101 Games for Golf
 Why This Series is Helpful

The more I practice the luckier I get. —Gary Player
  1. We get you to play in situations that promote skill development. Most practice sessions are done off the course, and this is true with most of our games. What makes our approach unique is that our games develop the skills used in everyday golf shots with the element of competition. We give you the opportunity to use what you learned in traditional lessons in a fun atmosphere.

  2. We make practice entertaining. The simple fact is that none of our lessons or training aids will be helpful unless they help you develop a swing that becomes integrated into your golf game through practice, and practice can be boring. To help you make the shift from practice to play, our games integrate friendly competition with the skill development you get through physical rehearsal and shotmaking.

  3. We make learning fun. Remember, golf is a game. It is supremely challenging, but it is still a game—and games are for enjoyment. Drills are not fun; they are work. Drills can, and should, help you learn a basic element of a successful swing. But drills alone will not help you develop your game. They must be integrated into your full swing. Our games put drills into realistic action.

  4. We help you understand what all your clubs will do. Golfers should experiment with a variety of clubs in varied situations to develop a feel for what each can and cannot do. Putting with a driver may feel weird, but playing one of our putting games with it will give you a sense that it can do more than smack a ball off the tee.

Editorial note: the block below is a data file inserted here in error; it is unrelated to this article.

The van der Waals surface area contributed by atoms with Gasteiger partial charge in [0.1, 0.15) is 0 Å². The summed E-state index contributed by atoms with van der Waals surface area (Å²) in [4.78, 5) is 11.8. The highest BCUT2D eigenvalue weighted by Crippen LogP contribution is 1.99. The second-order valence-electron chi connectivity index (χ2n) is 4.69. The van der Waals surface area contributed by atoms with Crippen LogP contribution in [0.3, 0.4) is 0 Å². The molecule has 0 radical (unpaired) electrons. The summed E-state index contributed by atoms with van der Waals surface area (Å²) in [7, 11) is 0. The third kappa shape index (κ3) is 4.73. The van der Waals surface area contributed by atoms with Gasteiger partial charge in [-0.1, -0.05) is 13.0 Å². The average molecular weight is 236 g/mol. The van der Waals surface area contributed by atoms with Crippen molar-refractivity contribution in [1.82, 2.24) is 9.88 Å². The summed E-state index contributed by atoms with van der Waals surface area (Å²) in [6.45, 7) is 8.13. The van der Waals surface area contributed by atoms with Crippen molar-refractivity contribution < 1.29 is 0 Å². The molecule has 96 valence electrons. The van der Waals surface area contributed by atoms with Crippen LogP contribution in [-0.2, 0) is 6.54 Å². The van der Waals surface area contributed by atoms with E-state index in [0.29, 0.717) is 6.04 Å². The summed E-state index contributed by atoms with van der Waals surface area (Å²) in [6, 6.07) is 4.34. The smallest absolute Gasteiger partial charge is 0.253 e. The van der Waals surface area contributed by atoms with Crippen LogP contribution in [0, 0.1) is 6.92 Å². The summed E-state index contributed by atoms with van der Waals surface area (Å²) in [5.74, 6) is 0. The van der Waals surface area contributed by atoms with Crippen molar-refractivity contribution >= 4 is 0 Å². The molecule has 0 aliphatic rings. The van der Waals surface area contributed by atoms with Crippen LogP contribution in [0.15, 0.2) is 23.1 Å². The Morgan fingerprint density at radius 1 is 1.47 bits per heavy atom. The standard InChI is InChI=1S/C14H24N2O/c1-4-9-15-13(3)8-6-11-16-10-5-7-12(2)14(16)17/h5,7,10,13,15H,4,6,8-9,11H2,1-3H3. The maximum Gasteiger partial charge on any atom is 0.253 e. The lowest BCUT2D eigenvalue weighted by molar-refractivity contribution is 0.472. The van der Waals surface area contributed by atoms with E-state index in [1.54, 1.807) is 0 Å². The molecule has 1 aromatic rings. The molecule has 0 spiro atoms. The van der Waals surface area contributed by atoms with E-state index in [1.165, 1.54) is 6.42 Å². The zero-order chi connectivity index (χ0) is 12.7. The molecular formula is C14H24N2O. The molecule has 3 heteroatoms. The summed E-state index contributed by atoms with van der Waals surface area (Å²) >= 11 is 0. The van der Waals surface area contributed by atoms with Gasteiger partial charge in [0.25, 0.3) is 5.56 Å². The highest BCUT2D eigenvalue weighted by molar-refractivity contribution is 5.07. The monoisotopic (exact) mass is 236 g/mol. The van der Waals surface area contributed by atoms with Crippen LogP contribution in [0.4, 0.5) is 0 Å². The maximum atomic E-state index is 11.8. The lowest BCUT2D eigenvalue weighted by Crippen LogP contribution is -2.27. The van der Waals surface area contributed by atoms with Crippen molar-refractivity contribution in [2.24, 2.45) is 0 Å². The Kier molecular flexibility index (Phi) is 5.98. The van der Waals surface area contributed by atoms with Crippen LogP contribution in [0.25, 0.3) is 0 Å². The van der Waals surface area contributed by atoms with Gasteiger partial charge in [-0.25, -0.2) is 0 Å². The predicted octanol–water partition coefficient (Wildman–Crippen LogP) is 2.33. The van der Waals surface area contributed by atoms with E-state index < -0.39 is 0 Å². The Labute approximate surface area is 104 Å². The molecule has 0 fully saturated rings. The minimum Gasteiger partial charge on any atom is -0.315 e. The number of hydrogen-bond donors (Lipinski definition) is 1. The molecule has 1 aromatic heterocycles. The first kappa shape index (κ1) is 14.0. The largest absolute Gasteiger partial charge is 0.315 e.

5. The games can be played by players at all levels. The simpler games give you needed experience without the inevitable frustration that comes with acquiring basic swing mechanics. This is a great bonus for the parent who wants to have fun with a child or for couples of differing ability levels who want to play together. Two people can play any of the basic games without skill-level differences getting in the way of having a good time.

  6. We give you solid advice so you can Practice for Improvement. Most golfing practice and range sessions can be categorized as either exercise or warm-ups. In our later chapters, we give you clear ideas about the psychology of skill-learning—and how you can use these ideas to develop specific goals and practice routines that achieve what most range sessions don’t—help you groove an automatic, repeatable golf swing.

  7. Finally, we give you a structured way to track your development. In fact, we encourage you to develop personalized golfing goals. If you use these books to develop your game, it is important to know what has to be fixed, and then develop a plan to fix it. In Chapters 9 and 10 we tell you how to do this.

Copyright 2012 101 Games for Golf